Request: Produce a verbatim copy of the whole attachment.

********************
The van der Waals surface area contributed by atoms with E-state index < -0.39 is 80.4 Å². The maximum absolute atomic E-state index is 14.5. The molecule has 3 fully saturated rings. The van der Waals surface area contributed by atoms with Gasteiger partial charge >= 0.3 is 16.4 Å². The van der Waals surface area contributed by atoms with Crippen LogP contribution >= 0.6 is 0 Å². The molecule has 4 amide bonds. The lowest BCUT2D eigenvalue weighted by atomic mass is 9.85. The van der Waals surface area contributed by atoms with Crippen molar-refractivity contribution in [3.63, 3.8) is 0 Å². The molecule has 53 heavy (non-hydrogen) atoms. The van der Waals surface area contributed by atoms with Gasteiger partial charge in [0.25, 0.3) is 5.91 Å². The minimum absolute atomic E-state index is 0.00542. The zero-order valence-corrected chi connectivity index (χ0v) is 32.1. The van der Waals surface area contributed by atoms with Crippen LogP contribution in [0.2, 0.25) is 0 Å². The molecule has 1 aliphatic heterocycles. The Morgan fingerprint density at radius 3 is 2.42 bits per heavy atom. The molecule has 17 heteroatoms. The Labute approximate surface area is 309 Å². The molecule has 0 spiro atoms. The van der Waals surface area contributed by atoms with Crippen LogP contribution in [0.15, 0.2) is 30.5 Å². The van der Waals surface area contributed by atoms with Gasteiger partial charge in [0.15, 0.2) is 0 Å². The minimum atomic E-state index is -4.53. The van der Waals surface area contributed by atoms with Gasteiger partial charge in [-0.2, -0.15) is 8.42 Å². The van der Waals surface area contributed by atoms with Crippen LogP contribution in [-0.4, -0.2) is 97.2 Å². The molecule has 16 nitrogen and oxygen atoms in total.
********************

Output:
The van der Waals surface area contributed by atoms with E-state index < -0.39 is 80.4 Å². The maximum absolute atomic E-state index is 14.5. The molecule has 3 fully saturated rings. The van der Waals surface area contributed by atoms with Gasteiger partial charge >= 0.3 is 16.4 Å². The van der Waals surface area contributed by atoms with Crippen LogP contribution >= 0.6 is 0 Å². The molecule has 4 amide bonds. The lowest BCUT2D eigenvalue weighted by atomic mass is 9.85. The van der Waals surface area contributed by atoms with Crippen molar-refractivity contribution in [3.63, 3.8) is 0 Å². The molecule has 53 heavy (non-hydrogen) atoms. The van der Waals surface area contributed by atoms with Gasteiger partial charge in [0.25, 0.3) is 5.91 Å². The minimum absolute atomic E-state index is 0.00542. The zero-order valence-corrected chi connectivity index (χ0v) is 32.1. The van der Waals surface area contributed by atoms with Crippen LogP contribution in [0.2, 0.25) is 0 Å². The molecule has 1 aliphatic heterocycles. The Morgan fingerprint density at radius 3 is 2.42 bits per heavy atom. The molecule has 17 heteroatoms. The Labute approximate surface area is 309 Å². The molecule has 0 spiro atoms. The van der Waals surface area contributed by atoms with Crippen LogP contribution in [0.15, 0.2) is 30.5 Å². The van der Waals surface area contributed by atoms with Gasteiger partial charge in [0.15, 0.2) is 0 Å². The minimum atomic E-state index is -4.53. The van der Waals surface area contributed by atoms with Gasteiger partial charge in [-0.2, -0.15) is 8.42 Å². The van der Waals surface area contributed by atoms with Crippen LogP contribution in [-0.4, -0.2) is 97.2 Å². The molecule has 16 nitrogen and oxygen atoms in total.